Most people get terrified of growing old. They believe it is a sign of weakness or becoming less capable as they age.
But what if the signs of aging were communicating with them about their health? Some medical conditions may develop with age and may be difficult to detect until too late. So, what are some of the conditions that may arise due to getting older?
Cataracts and Refractive Errors
According to the American Academy of Ophthalmology, cataracts are the most common eye condition associated with advancing age. The cloudy areas in your lenses gradually become opaque, making it difficult to see.
Cataracts, if left untreated, can result in blindness. Do not allow this to happen! Get regular eye exams at least once a year for the rest of your life. Wherever you are, whether you need cataract surgery in Las Vegas or eye treatment in Denver, you can find qualified professionals to help in any area.
If you’re over 40, consult your optometrist about wearing UV-blocking sunglasses outside. Wear sun protection in direct sunlight, whether from the sun’s rays or artificial light sources such as tanning beds. Refractive errors such as farsightedness, nearsightedness, and astigmatism also impact vision, but only if you leave it untreated.
Dementia is a condition that gradually robs people of their mental abilities and memory, leaving them unable to perform even simple tasks.
According to the Alzheimer’s Association, symptoms include confusion and disorientation, mood swings and aggression, anxiety or fearfulness, changes in personality and behavior, depression, and long-term memory loss.
According to Harvard Medical School, this disease was once known as “old people’s disease” because it primarily affects people over 65.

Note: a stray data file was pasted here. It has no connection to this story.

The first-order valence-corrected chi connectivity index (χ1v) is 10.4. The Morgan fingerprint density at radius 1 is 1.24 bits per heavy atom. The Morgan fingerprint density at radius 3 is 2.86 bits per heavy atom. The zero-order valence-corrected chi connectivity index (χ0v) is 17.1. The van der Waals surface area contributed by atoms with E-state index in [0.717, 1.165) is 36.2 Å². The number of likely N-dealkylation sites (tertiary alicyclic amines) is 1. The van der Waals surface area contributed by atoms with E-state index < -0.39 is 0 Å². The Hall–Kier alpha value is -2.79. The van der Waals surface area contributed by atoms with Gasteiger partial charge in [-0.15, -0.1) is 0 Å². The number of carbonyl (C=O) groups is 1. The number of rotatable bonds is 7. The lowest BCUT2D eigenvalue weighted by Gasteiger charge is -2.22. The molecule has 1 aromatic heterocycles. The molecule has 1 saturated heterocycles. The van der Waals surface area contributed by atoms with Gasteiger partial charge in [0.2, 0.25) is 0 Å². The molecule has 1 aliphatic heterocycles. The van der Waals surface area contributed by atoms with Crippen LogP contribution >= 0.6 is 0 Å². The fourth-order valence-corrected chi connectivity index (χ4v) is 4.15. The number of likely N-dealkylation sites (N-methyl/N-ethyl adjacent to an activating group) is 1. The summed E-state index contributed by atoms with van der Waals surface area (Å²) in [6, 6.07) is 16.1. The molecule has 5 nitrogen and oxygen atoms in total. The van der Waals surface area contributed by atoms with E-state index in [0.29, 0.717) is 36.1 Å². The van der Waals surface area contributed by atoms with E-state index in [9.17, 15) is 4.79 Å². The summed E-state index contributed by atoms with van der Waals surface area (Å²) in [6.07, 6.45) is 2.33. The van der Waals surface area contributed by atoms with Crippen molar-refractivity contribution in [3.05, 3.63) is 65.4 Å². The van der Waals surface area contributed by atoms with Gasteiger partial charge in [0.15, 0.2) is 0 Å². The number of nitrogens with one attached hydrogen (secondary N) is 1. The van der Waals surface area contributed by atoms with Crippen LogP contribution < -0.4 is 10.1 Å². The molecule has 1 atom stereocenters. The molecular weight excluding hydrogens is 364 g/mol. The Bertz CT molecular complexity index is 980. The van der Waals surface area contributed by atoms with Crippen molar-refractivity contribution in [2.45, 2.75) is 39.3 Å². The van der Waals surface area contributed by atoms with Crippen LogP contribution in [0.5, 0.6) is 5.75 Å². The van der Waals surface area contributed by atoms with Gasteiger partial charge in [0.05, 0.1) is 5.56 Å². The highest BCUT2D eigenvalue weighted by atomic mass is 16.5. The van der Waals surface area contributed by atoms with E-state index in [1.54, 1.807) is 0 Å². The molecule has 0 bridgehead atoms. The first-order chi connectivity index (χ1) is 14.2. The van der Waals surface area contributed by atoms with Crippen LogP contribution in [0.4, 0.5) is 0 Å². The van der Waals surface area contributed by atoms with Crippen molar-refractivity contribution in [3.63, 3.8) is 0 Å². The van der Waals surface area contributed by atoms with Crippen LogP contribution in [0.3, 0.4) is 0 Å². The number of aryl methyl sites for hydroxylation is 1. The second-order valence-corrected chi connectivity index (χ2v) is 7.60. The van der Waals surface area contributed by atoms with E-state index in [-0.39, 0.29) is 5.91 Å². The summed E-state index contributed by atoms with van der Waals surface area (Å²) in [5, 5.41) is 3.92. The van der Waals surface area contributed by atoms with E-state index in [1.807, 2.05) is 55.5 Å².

High Blood Pressure
High blood pressure (HBP), also known as hypertension, is a serious condition in which your heart has to work much harder than usual to maintain your blood pressure. Hypertension is the medical term for the condition.
Because high blood pressure has no symptoms, it is even more dangerous because you may not realize you have it until your doctor tells you. High blood pressure, if left untreated, can harm your heart and increase your chances of having a stroke or heart attack.
According to WebMD, osteoporosis occurs when bone mass decreases. This causes the bones to become weaker and thinner than normal to compensate for the density loss.
Fractures are more likely in people with osteoporosis, particularly in the hip, spine, or wrist. The estimation is that 10 million Americans already have osteoporosis due to genetics, diet, and lifestyle factors.
According to the Centers for Disease Control and Prevention, colon cancer is the third most common type of cancer in the United States, trailing only breast and prostate cancer.
The expectation is that over 95,000 new cases of colon cancer will get diagnosed in 2018, with over 40,000 people dying from the disease. Colon cancer frequently exhibits no symptoms until it is too late. That’s why, if you’re 50 or older, you should get screened for colorectal cancer regularly.
If your BMI exceeds 30, medical standards consider you obese. Obesity can cause several health issues, including heart disease, stroke, type 2 diabetes, certain cancers, and osteoarthritis. Obesity affects nearly 78 million adults in the United States, and the number is only going to rise if something isn’t done about it.
According to the National Institute on Deafness and Other Communication Disorders, hearing loss is one of the most common health problems in the United States, impacting nearly 50 million people (NIDCD).
That equates to roughly one out of every six people. A variety of factors can contribute to hearing loss, including age, noise exposure, genetics, infections, and medications. It’s critical to have your hearing checked regularly, especially if you suspect you have some hearing loss.
Chronic Obstructive Pulmonary Disease
Chronic obstructive pulmonary disease (COPD) refers to progressive lung diseases that make breathing difficult. Chronic bronchitis, an inflammation of the airways leading to the lungs, is the most common type of COPD. Emphysema and asthma are two other types of COPD.
COPD has no cure and no effective treatment for reversing the damage that has already occurred. That is why it is critical to see your doctor if you suspect you have COPD and begin treatment as soon as possible.
While some health conditions are unavoidable due to aging, there are many things you can do to prevent or postpone their onset. Eat a balanced diet, exercise regularly, and avoid smoking and excessive alcohol consumption to stay healthy.
Get regular screening for preventable diseases, such as colon cancer or osteoporosis. Get screened for hearing loss if you’re 50 or older.